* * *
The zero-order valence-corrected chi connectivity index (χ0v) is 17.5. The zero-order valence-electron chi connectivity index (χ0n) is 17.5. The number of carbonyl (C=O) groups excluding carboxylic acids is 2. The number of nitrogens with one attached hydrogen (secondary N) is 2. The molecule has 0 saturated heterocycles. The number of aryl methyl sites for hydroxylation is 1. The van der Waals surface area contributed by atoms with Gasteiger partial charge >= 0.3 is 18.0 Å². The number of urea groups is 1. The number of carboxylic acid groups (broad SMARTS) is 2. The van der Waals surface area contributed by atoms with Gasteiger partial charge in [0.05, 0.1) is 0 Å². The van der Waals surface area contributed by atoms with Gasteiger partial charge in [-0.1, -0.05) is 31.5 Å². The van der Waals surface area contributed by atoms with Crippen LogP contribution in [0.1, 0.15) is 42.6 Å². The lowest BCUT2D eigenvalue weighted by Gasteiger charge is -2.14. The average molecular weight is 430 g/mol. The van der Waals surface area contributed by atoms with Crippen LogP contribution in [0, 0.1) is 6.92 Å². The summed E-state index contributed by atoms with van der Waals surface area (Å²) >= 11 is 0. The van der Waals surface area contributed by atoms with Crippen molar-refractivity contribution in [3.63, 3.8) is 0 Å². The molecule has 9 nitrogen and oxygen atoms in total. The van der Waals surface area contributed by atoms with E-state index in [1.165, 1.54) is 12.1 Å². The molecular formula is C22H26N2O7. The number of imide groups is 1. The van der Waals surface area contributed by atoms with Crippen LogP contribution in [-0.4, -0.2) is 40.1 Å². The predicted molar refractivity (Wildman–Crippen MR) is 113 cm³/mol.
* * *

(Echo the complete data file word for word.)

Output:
The zero-order valence-corrected chi connectivity index (χ0v) is 17.5. The zero-order valence-electron chi connectivity index (χ0n) is 17.5. The number of carbonyl (C=O) groups excluding carboxylic acids is 2. The number of nitrogens with one attached hydrogen (secondary N) is 2. The molecule has 0 saturated heterocycles. The number of aryl methyl sites for hydroxylation is 1. The van der Waals surface area contributed by atoms with Gasteiger partial charge >= 0.3 is 18.0 Å². The number of urea groups is 1. The number of carboxylic acid groups (broad SMARTS) is 2. The van der Waals surface area contributed by atoms with Gasteiger partial charge in [0.05, 0.1) is 0 Å². The van der Waals surface area contributed by atoms with Gasteiger partial charge in [-0.1, -0.05) is 31.5 Å². The van der Waals surface area contributed by atoms with Crippen LogP contribution in [0.1, 0.15) is 42.6 Å². The lowest BCUT2D eigenvalue weighted by Gasteiger charge is -2.14. The average molecular weight is 430 g/mol. The van der Waals surface area contributed by atoms with Crippen LogP contribution in [0, 0.1) is 6.92 Å². The summed E-state index contributed by atoms with van der Waals surface area (Å²) >= 11 is 0. The van der Waals surface area contributed by atoms with Crippen molar-refractivity contribution in [3.63, 3.8) is 0 Å². The molecule has 9 nitrogen and oxygen atoms in total. The van der Waals surface area contributed by atoms with E-state index in [1.165, 1.54) is 12.1 Å². The molecular formula is C22H26N2O7. The number of imide groups is 1. The van der Waals surface area contributed by atoms with Crippen LogP contribution in [-0.4, -0.2) is 40.1 Å². The predicted molar refractivity (Wildman–Crippen MR) is 113 cm³/mol.